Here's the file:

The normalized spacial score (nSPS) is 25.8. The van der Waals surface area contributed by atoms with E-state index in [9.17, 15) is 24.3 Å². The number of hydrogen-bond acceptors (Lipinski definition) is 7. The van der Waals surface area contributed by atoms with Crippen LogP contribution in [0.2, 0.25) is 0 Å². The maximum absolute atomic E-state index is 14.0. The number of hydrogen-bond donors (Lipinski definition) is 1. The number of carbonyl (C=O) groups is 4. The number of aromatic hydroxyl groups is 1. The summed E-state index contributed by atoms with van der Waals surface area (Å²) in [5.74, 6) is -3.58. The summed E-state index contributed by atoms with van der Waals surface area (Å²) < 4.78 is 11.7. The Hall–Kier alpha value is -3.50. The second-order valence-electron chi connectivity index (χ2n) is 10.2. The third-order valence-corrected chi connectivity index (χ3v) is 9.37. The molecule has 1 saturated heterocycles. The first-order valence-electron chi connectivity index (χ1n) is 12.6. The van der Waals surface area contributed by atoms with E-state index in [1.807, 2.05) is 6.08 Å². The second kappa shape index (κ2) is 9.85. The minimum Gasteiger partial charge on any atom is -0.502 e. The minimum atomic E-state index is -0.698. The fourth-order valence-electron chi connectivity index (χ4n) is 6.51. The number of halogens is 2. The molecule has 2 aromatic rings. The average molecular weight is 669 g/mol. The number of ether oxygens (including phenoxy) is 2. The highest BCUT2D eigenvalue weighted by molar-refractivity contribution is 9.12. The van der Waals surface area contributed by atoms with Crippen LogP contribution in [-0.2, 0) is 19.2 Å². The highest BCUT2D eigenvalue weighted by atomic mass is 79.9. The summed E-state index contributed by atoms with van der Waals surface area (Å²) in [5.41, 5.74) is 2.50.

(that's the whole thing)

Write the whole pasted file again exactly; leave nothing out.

The normalized spacial score (nSPS) is 25.8. The van der Waals surface area contributed by atoms with E-state index in [9.17, 15) is 24.3 Å². The number of hydrogen-bond acceptors (Lipinski definition) is 7. The van der Waals surface area contributed by atoms with Crippen LogP contribution in [0.2, 0.25) is 0 Å². The maximum absolute atomic E-state index is 14.0. The number of hydrogen-bond donors (Lipinski definition) is 1. The number of carbonyl (C=O) groups is 4. The number of aromatic hydroxyl groups is 1. The summed E-state index contributed by atoms with van der Waals surface area (Å²) in [5.74, 6) is -3.58. The summed E-state index contributed by atoms with van der Waals surface area (Å²) < 4.78 is 11.7. The Hall–Kier alpha value is -3.50. The second-order valence-electron chi connectivity index (χ2n) is 10.2. The third-order valence-corrected chi connectivity index (χ3v) is 9.37. The molecule has 1 saturated heterocycles. The first-order valence-electron chi connectivity index (χ1n) is 12.6. The van der Waals surface area contributed by atoms with E-state index in [1.807, 2.05) is 6.08 Å². The second kappa shape index (κ2) is 9.85. The minimum Gasteiger partial charge on any atom is -0.502 e. The minimum atomic E-state index is -0.698. The fourth-order valence-electron chi connectivity index (χ4n) is 6.51. The number of halogens is 2. The molecule has 2 aromatic rings. The average molecular weight is 669 g/mol. The number of ether oxygens (including phenoxy) is 2. The highest BCUT2D eigenvalue weighted by molar-refractivity contribution is 9.12. The van der Waals surface area contributed by atoms with Crippen LogP contribution in [-0.2, 0) is 19.2 Å². The highest BCUT2D eigenvalue weighted by atomic mass is 79.9. The summed E-state index contributed by atoms with van der Waals surface area (Å²) in [5.41, 5.74) is 2.50.